Triathlon has shown Minda Dentler that she can help others change their perceptions of what's possible.

Minda Dentler believes there’s a reason that she’s alive today. There’s a reason that she was brought from an orphanage in India by her new parents and taken to the U.S. when she was 3 years old. There’s a reason she had already survived a hard battle with polio at 6 months old—though it cost her the use of her legs.

There’s a reason her adoptive parents took her to Spokane, Washington, where she again defied the odds and survived countless surgeries on her hips, legs, and back; she eventually learned to walk with the help of crutches.

From there, Dentler excelled at school, earning a business degree at the University of Washington, and even backpacked through Europe on her own. Then, in 2008, she faced a new challenge: the New York City Triathlon.

“I only started learning to swim five months before the race,” Dentler says. “I vividly remember getting stung by a jellyfish, stopping, and questioning if my face was bleeding.” It wasn’t. She completed the Olympic-distance event—by swimming, handcycling, and using a racing wheelchair—in just over four hours. “I was so proud of myself for finishing it,” she remembers. “I immediately wanted to sign up for another race to improve my time.”

Dentler kept racing, pushing her limits more and more each year—finding inspiration and reasons and a home within the triathlon community. After finishing her first iron-distance event in 2012 at IM Louisville, Dentler decided to attempt what no other female wheelchair athlete had ever done: finish the Ironman World Championship in Kona.

Unfortunately, Dentler would join the ranks of those unable to cross the line on Ali’i Drive that year. “I started and failed to make the bike cut off,” she says. “Experience is a great teacher, and I went back to the drawing board the following year to come back even stronger, determined to finish the race.”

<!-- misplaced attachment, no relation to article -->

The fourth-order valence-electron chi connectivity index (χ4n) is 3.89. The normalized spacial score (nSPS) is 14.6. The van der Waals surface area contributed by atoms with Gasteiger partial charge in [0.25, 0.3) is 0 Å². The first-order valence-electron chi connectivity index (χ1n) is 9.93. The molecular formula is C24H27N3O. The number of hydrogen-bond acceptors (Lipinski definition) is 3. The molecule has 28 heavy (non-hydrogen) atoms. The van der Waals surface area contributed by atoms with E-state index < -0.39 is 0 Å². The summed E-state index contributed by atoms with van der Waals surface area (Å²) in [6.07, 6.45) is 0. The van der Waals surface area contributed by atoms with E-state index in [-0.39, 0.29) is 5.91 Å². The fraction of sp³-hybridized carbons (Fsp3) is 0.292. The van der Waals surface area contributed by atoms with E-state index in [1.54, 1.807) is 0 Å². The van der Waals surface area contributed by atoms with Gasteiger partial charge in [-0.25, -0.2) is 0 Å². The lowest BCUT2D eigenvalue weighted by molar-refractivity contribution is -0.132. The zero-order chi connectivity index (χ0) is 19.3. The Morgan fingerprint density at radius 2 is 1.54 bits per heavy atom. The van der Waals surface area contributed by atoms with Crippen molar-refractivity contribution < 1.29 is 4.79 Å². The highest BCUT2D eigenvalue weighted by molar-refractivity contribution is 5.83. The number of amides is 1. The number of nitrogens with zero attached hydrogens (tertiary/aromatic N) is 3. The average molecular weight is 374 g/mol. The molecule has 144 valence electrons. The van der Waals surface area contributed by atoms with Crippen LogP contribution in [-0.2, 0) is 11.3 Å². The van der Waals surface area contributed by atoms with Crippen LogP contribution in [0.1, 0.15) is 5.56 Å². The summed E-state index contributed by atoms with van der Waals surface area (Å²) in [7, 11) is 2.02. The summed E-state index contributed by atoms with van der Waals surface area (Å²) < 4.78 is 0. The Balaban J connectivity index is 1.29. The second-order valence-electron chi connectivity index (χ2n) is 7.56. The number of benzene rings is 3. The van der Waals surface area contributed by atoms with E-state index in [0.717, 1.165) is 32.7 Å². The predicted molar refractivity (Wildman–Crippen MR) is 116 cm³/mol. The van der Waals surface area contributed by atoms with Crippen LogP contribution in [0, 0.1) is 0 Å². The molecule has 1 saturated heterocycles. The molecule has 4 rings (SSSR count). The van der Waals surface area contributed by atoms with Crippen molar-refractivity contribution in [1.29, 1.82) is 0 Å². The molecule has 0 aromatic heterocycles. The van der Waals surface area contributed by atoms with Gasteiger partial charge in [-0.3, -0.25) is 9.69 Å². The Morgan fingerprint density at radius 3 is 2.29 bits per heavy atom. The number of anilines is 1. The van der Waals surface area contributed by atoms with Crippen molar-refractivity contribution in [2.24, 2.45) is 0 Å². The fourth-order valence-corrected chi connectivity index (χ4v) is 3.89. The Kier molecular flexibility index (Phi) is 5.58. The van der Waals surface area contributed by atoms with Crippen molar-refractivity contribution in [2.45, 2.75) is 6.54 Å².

And like almost everything else Dentler has set out to do, she achieved the impossible in 2013 by becoming the first female wheelchair athlete to finish the iconic race. That weekend, she found something greater than herself. “At the Kona awards ceremony Chrissie Wellington pulled me aside and told me, ‘Minda, you have a platform, now go and use it!’ At first I didn’t understand what she meant,” Dentler says. “Over the course of the next year, I started sharing my personal story of having polio and conquering the Ironman.

“Chrissie inspired me to think beyond being an athlete and to use my platform to help change the world. Now I use my voice to help raise awareness about ending polio and other vaccine-preventable diseases worldwide.”

Today, a 40-year-old Dentler has set her sights on becoming the first female wheelchair athlete to do a 70.3 on every continent (sans Antarctica). She’s also an ambassador for Women For Tri—an organization that she says will “encourage females to embrace the sport of triathlon…a worldwide community of athletes that serves as a resource and support system for beginner and experienced triathletes.” Her hope is that her impossible story can reach others, regardless of the challenges they face.

“I was 3 1⁄2 when I left India. I had no hope of becoming anything because of my disability, living in an orphanage without parents, and having no education,” she says. “I have a daughter that exact same age now. Her early life is completely different from mine. My daughter has loving parents, opportunities for education, and endless possibilities. It’s clear to me that there was a reason my adoptive parents saved my life, and I am living out that purpose to be the best parent I can be and to encourage others to live their best life and not take it for granted.”